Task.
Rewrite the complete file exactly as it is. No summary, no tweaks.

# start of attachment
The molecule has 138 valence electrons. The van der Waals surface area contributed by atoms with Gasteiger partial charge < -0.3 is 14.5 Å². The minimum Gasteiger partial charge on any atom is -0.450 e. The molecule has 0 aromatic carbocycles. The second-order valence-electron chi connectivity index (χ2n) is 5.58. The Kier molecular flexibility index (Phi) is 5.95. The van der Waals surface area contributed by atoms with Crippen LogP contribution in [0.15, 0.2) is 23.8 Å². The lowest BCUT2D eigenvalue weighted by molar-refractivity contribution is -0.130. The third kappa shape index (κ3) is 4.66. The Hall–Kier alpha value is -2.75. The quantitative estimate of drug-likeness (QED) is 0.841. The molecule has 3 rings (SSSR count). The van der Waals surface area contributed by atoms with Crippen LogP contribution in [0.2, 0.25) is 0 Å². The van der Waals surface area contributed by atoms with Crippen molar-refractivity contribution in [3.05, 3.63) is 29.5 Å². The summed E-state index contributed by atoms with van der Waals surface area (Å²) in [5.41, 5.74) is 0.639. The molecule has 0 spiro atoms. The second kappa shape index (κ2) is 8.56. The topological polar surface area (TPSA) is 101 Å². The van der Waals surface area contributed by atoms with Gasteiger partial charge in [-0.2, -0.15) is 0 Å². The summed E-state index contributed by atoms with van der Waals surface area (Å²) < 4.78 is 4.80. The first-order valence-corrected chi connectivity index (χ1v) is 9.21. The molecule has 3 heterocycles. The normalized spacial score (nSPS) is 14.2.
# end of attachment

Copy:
The molecule has 138 valence electrons. The van der Waals surface area contributed by atoms with Gasteiger partial charge < -0.3 is 14.5 Å². The minimum Gasteiger partial charge on any atom is -0.450 e. The molecule has 0 aromatic carbocycles. The second-order valence-electron chi connectivity index (χ2n) is 5.58. The Kier molecular flexibility index (Phi) is 5.95. The van der Waals surface area contributed by atoms with Crippen LogP contribution in [0.15, 0.2) is 23.8 Å². The lowest BCUT2D eigenvalue weighted by molar-refractivity contribution is -0.130. The third kappa shape index (κ3) is 4.66. The Hall–Kier alpha value is -2.75. The quantitative estimate of drug-likeness (QED) is 0.841. The molecule has 3 rings (SSSR count). The van der Waals surface area contributed by atoms with Crippen LogP contribution in [0.2, 0.25) is 0 Å². The van der Waals surface area contributed by atoms with Crippen molar-refractivity contribution in [3.05, 3.63) is 29.5 Å². The summed E-state index contributed by atoms with van der Waals surface area (Å²) in [5.41, 5.74) is 0.639. The molecule has 0 spiro atoms. The second kappa shape index (κ2) is 8.56. The topological polar surface area (TPSA) is 101 Å². The van der Waals surface area contributed by atoms with Gasteiger partial charge in [-0.2, -0.15) is 0 Å². The summed E-state index contributed by atoms with van der Waals surface area (Å²) < 4.78 is 4.80. The first-order valence-corrected chi connectivity index (χ1v) is 9.21. The molecule has 3 heterocycles. The normalized spacial score (nSPS) is 14.2.